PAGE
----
Next, head up to the Word toolbar (or the “Ribbon,” as Microsoft so adorably named it) and, from the Home tab, click the Styles button.
In the drop-down list that appears, select “Heading 1” to define your selected text as the first primary heading.
If your document has sub-headings, select the first one and repeat the steps above, this time choosing “Heading 2.” Repeat these steps as necessary and you’ll end up with something like the screenshot below.
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Once you’ve added all of your desired headings and subheadings, place your cursor in the location where you’d like your automatically generated table of contents to appear.
For example, you may wish to insert a new blank page at the beginning of your document (Insert Blank Page from the Word toolbar).
You can automatically create a Table of Contents by asking Word to look for instances of particular styles, or by using entries that you create manually.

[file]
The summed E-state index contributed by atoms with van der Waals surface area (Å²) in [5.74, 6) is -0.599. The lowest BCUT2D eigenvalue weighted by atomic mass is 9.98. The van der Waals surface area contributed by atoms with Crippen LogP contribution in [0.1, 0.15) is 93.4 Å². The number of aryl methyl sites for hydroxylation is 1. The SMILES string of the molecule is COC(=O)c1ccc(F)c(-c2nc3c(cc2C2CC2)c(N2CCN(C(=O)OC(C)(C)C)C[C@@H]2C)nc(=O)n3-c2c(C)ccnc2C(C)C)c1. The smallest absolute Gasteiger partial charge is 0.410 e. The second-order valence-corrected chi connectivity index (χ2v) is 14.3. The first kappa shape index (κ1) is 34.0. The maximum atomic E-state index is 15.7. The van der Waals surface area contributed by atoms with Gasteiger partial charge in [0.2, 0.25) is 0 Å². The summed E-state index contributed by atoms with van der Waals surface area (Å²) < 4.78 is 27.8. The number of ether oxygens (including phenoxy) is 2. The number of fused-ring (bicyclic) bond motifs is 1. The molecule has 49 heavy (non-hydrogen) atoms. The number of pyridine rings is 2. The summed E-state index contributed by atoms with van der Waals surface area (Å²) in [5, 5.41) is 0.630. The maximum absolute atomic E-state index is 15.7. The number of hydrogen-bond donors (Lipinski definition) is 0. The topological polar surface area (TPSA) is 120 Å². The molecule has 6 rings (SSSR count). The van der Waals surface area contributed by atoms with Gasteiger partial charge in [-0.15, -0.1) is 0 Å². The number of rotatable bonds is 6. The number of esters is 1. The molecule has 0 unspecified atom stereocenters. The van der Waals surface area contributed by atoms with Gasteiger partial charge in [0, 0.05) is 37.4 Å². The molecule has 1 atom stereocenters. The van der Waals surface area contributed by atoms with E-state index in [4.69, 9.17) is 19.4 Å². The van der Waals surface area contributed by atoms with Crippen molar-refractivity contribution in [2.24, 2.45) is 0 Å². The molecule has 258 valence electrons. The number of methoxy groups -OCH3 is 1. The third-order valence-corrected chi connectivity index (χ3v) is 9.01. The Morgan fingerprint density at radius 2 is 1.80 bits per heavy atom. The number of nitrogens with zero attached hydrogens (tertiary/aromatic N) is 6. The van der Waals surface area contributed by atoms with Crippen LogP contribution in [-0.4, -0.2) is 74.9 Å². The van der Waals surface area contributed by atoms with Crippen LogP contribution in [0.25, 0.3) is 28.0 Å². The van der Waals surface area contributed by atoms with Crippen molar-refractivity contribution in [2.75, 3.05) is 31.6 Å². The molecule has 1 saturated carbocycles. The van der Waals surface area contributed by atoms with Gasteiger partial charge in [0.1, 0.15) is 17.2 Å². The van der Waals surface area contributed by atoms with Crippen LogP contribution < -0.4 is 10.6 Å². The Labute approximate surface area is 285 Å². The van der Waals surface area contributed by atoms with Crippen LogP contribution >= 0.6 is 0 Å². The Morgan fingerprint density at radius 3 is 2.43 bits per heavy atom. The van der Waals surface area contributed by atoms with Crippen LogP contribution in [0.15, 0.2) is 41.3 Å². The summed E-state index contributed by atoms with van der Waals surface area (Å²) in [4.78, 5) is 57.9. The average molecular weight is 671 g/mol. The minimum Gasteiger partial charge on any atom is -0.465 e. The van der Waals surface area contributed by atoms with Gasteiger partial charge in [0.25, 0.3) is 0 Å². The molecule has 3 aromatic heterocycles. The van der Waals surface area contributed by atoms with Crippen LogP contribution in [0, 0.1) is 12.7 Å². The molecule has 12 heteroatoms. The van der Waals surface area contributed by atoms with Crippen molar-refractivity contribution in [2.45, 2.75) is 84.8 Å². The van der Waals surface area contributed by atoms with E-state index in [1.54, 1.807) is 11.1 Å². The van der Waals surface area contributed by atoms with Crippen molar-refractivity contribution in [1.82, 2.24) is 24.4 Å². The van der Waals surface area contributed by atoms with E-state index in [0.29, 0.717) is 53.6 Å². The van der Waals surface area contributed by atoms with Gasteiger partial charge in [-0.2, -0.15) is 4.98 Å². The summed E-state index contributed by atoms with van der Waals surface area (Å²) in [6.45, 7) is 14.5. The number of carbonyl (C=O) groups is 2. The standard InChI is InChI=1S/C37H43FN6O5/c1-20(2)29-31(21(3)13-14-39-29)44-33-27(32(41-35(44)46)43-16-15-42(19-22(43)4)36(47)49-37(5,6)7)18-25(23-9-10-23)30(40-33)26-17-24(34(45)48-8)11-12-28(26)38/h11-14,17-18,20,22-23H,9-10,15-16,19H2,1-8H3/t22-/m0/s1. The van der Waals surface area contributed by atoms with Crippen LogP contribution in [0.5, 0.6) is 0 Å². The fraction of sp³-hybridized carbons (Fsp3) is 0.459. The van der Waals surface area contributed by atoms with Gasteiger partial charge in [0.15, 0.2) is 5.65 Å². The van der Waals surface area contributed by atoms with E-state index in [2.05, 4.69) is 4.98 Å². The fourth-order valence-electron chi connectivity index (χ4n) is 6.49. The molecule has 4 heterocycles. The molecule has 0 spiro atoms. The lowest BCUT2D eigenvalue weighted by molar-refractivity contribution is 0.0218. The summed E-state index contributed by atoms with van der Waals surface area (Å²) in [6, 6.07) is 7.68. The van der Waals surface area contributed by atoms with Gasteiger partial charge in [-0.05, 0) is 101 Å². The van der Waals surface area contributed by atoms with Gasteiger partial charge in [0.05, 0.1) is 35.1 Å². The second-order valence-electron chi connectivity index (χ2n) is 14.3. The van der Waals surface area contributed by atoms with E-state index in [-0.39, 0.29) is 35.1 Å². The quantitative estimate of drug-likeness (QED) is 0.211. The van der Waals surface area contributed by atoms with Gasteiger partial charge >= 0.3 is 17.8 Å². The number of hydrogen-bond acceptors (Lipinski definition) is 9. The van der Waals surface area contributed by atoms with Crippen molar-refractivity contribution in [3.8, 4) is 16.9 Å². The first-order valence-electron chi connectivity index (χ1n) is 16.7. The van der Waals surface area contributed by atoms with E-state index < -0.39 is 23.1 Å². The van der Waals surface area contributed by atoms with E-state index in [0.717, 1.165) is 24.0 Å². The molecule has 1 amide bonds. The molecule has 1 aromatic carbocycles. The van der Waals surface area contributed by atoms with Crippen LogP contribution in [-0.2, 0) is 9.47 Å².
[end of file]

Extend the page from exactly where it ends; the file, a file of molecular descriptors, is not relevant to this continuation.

See also: Customizing your Table of Contents Creating a Table of Contents Step 1 Open a suitably long document which uses a structure of style headings.
Note that if your Word window is wide enough, you may see the style options listed directly in the toolbar instead of the “Styles” button.
In this case, select the desired heading style directly or click the small downward facing arrow at the bottom of the list to expand all of the styles options.
If you’re writing a book or a research paper, you may need to insert a table of contents at the beginning.
Many people manually create their table of contents, and that’s certainly one way to do it.
The next time the Table of Contents is created or fully updated the new entry will appear Step 2 You can check at any time whether a piece of text is currently included in the Table of Contents.